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Tuk Smith & The Restless Hearts

If rock is dead, someone forgot to tell Tuk Smith. After cutting his teeth -- among many other things -- for nine years as the frontman for the Atlanta rock band Biters, Smith’s solo debut sees him further expanding the reaches of his musical vision into an album that unifies his love of rock, punk and glam into a unique amalgam that’s missing from today’s musical landscape. Produced by the legendary Rob Cavallo (Green Day, My Chemical Romance), the album is the culmination of Smith’s already impressive musical career and showcases the versatility of his songwriting. From instantly infectious anthems like “What Kinda Love” to intricately arranged rockers such as “Neon City Blues” and Americana-tinged ballads like “Born A Rebel,” . Lookin’ for Love, Ready for War favors dedication over debauchery. In many ways it’s a musical homecoming for Smith that shows that though he’s covered with battle scars from perfecting his craft, he’s come out on the other side with this collection of songs.

Smith’s musical roots run deep. Growing up as an outsider in rural Georgia, he found solace in hardcore/punk acts like Black Flag and The Exploited. From there, Smith branched out into exploring seventies New York bands like The Dead Boys and New York Dolls, which lead him across the sea where he embraced first-wave British acts like The Buzzcocks and The Clash. Smith wasn’t just a casual fan of these acts, he was obsessed with them and traced their lineage with fervent dedication. “I was always into The Clash growing up and Mick Jones’ favorite band was Mott The Hoople, so through the years I ended up developing a love of the first wave of British glam, power pop and things like that,” he explains. Soon Smith was forming his own acts, toured relentlessly and building a DIY following with his high-energy live shows, most recently Biters, who he fronted for nearly a decade. In other words, Looking for Love, Ready for War is an album that’s a long time in the making.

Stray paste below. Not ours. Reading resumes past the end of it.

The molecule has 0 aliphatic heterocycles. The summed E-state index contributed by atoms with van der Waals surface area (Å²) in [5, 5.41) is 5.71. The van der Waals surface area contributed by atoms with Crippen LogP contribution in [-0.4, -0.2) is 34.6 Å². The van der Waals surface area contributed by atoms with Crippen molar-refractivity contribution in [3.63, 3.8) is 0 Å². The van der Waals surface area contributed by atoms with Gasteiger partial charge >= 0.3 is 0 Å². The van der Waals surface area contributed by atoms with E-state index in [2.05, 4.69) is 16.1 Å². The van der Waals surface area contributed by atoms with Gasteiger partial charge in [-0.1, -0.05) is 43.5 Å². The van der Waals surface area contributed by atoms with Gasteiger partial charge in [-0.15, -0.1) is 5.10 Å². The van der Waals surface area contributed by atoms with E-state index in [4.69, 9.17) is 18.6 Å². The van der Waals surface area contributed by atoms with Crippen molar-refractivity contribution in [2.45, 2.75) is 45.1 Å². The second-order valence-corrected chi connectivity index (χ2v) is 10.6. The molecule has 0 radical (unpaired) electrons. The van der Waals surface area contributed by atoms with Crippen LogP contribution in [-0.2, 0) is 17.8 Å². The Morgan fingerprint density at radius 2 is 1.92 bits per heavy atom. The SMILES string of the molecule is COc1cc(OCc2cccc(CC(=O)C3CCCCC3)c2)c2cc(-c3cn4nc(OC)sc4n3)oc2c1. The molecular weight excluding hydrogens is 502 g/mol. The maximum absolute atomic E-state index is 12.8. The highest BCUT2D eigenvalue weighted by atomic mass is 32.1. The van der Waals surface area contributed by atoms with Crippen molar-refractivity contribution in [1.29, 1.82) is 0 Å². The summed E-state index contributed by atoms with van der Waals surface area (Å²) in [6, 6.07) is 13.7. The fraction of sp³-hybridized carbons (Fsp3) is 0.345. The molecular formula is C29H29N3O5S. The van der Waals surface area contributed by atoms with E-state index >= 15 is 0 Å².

That said, the album you’re hearing today wouldn’t sound nearly as massive if it wasn’t for the fact that Cavallo, who produced Green Day’s landscape-shifting Dookie, wasn’t such a huge advocate for Smith, agreeing to produce the album on the strength of hearing him perform these songs on acoustic guitar. Tuk explains ...“The way the music industry is going, a lot of people don’t get the opportunity to make a big rock album anymore but that’s exactly what we did.” Going into this album I had some fear that I was going to be forced by Rob or the label to do something I didn’t want to do,but he didn’t try to change me or change the songs. I see why he’s so successful because he just tries to pull the best out of you. “There was no ulterior motive or Hollywood bullshit, we just made a rock n’ roll record.”

Smith wrote and demoed 40 songs in his home studio in Georgia leading up to the recording of Lookin’ for Love, Ready for War. While it wasn’t easy to pare it down to 13 songs, the end result spans genres and decades. The backbone of the album consists of upbeat, guitar-heavy songs like “Troubled Paradise” and “Goin Out In Style,” however the beauty of these songs is if you stripped away the massive arrangements they would sound just as powerful in the garage as they would in an arena. “The goal with this record was to write songs as if they were classic songs and use all the elements of rock n’ roll that I love, but the arrangements were to make them really compete with what’s going on today,” he explains. “I call them one foot in the past and one foot in the future.” Correspondingly, deeper cuts like gospel-tinged “Love Don’t Live Here Anymore” show that Smith didn’t water down his musical vision on Lookin’ for Love, Ready for War. If anything his musical personality here is more expansive than ever.

Lyrically, Smith also decided to put it all out on the line and not hold back when it came to expressing himself in an authentic way. “A lot of the lyrics are definitely from my own experiences and the people that surround me,” he explains. “When I listen to music what gives me emotion and gives me joy about music is when I can relate to something. That’s why I’m not singing about swords or dragons or drinking lean or riding in a Lamborghini. For me, it was important to write about real things that I could relate to so they had some kind of meaning and some kind of energy to them,” he adds and songs like “Love Don’t Live Here Anymore” are a living testament to that fact. “I spent a lot of time thinking about these songs because you want your listener to understand your lyrics and sing along but you also don’t want to be clichéd -- and walking that line, that was always hanging over me.”

Ultimately the concepts of love and loss on Lookin” for Love, Ready for War are timeless, however, what makes them uniquely engaging is the way that Smith comes at these emotions with his own unique perspective and life experience. Whether it’s in the form of a Motown-influenced ballad like “Too Late To Cry” or the Joan-Jett-meets-John-Mellencamp grandeur of “What Kinda Love,” this collection of songs is a testament to the fact that you don’t need to follow trends in order to create art that fosters a connection with your audience. “At their heart, the songs are just chords a melody and a lyric, and I can’t wait to share them with fans all over the world “


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